LYTHAM ST. ANNE'S, England – Ernie Els revealed he hopes to pour Nelson Mandela a drink from the Claret Jug after completing a dramatic comeback victory in the Open Championship.
Els clinched the fourth major title of his career and his first in 10 years, after capitalizing on a disastrous choke by Adam Scott, who threw away the tournament with bogeys on each of the final four holes to be overhauled by one stroke.
The big South African admitted he had thought of Mandela before and during his round, and Els paid tribute to the iconic statesman during his acceptance speech at Royal Lytham & St. Annes, site of the 141st British Open.
"I would love to offer him a drink from [the Jug]. I have been doing some little sound bites for the Olympics and a lot of the theme this year has got President Mandela in it," Els said. "So he is very much in my thoughts.
"I was watching South Africa [play cricket against England on television] this morning and the thought came through me in a split second. I told myself that if I won, I had better thank President Mandela because I grew up in the era of apartheid, and then changing into the democratic era.
"Right after the change I was the first one to win a major, so there is a lot of significance there in my life, and we just intertwined together in a crazy way."
Mandela would regularly telephone Els to congratulate him after significant victories, and the pair met at official functions in South Africa, becoming firm friends.
Mandela, now 94 and with some recurring health issues, once said "character, perseverance, patience and belief" were what got him through his 27-year incarceration in Robben Island for speaking out against the racist government policies of the time.
Those four personality assets could be used to describe Els' poise on Day 4 of an Open that threatened to crawl over the finish line but eventually wound up with fingernails bitten and nerves jangled.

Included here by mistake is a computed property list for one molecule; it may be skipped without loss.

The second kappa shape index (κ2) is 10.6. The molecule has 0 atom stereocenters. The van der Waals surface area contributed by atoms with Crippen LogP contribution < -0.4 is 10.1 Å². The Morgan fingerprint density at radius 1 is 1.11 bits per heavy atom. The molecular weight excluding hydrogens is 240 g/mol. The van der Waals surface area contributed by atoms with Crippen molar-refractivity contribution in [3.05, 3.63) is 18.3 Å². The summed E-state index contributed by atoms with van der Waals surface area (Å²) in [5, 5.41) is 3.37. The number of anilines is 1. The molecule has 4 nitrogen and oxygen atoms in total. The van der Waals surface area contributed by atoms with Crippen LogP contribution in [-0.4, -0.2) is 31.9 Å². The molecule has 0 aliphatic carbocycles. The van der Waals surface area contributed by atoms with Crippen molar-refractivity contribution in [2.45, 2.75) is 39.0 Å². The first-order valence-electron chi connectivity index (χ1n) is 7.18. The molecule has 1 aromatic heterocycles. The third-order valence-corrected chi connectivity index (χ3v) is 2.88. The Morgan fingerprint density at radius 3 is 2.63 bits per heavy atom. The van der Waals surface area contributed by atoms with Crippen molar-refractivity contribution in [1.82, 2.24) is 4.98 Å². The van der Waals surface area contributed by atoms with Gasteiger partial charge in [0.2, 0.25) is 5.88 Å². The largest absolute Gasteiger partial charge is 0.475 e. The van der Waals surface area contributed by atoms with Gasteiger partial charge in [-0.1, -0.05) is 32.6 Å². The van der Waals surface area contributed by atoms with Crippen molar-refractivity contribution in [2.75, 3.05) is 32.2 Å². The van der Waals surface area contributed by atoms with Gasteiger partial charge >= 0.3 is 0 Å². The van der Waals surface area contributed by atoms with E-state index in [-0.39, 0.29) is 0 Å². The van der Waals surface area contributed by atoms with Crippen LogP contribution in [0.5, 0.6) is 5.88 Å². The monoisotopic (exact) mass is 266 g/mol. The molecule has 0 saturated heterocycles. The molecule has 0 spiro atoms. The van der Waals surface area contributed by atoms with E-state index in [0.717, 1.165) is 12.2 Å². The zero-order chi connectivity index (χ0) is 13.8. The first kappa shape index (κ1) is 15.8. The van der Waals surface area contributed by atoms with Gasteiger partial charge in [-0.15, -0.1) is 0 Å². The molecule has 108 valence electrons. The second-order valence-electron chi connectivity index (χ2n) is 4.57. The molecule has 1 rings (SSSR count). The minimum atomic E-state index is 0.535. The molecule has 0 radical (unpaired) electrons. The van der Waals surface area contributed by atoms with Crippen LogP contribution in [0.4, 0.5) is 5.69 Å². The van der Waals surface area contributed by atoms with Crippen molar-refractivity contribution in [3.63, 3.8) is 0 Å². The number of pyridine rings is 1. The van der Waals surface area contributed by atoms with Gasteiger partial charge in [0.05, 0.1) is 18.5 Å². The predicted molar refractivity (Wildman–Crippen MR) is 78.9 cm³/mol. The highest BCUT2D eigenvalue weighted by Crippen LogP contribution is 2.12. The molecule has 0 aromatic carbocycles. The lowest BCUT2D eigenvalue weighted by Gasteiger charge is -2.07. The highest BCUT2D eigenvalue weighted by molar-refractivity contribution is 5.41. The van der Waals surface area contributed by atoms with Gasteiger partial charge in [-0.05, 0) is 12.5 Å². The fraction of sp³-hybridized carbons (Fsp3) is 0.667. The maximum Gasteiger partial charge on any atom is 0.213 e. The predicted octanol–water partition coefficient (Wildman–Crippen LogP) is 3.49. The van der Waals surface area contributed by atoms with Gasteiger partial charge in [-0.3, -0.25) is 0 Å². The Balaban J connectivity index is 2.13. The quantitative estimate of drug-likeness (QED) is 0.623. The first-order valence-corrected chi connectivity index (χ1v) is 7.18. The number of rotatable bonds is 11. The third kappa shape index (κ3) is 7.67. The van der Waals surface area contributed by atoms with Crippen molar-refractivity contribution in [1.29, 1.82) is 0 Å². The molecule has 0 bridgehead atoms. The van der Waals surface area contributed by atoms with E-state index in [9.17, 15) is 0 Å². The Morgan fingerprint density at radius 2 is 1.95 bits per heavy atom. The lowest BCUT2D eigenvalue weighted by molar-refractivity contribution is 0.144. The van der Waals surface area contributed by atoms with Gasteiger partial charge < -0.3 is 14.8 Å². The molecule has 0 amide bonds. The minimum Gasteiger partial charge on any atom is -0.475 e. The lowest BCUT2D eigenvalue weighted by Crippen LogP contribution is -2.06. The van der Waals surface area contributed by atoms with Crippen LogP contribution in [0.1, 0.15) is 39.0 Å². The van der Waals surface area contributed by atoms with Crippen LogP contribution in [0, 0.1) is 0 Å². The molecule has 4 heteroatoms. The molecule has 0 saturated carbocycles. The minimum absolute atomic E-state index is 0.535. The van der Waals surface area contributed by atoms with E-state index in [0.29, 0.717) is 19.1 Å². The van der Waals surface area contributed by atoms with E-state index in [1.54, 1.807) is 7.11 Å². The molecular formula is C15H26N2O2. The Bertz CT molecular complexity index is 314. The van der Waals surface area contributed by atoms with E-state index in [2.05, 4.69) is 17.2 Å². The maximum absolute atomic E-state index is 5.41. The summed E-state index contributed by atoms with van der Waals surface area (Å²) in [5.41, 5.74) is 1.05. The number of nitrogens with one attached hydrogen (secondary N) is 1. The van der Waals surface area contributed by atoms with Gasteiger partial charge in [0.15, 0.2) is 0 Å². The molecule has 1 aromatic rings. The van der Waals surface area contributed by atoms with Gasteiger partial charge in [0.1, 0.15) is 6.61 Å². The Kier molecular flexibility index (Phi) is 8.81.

When Scott calmly rolled in a birdie on No. 14, the Australian sat four strokes clear and had, like he had for most of the day, the trophy comfortably within his grasp. But the wobble started right after as his accuracy from the tee and putting touch deserted him simultaneously.
A clumsy three-putt on 16 and a wayward approach on 17 saw the gap narrow, and by the time Els birdied the last hole to finish with a 7-under 283, Scott had lost his inner composure entirely and dumped his tee shot on 18 into one of Lytham's horribly steep bunkers.
Suddenly, it was Els in the box seat as he took a few putts in anticipation of a playoff and received updates on his cell. As it was, he didn't need to lift another finger. Scott's recovery on the final hole was laudable and gave him a chance to keep things square after 72 holes, but he pushed another putt just wide and Els' name would be etched on the trophy.
"It feels amazing," Els said. "I am still numb. It hasn't set in. I haven't been in this position for 10 years. It is just a crazy game. Crazy, crazy game.
"I'm worn down. I feel for Adam Scott, he is a great friend of mine, and we both wanted to win very badly. I really feel for him, but it is the nature of the beast. It was my time for some reason."
For Scott, recovering from this setback could be long and painful. He was diplomatic and dignified in defeat and won admirers with his classy words and first 68 holes of play.
"I'm pretty disappointed," he said. "I managed to hit a poor shot on each of the last four holes. It was a very sloppy finish and disappointing after having played so well before it."
Els meanwhile, could savor all the spoils of victory. Always a laid back character, at 42, he now has more clarity of thought than ever before and could sense even early in the week that he was ready to burst into rich form.
It might have been a title that was handed to him, rather than gleefully grasped, but that doesn't make it any less sweet for the Big Easy, on a course that on a windy last day was anything but.
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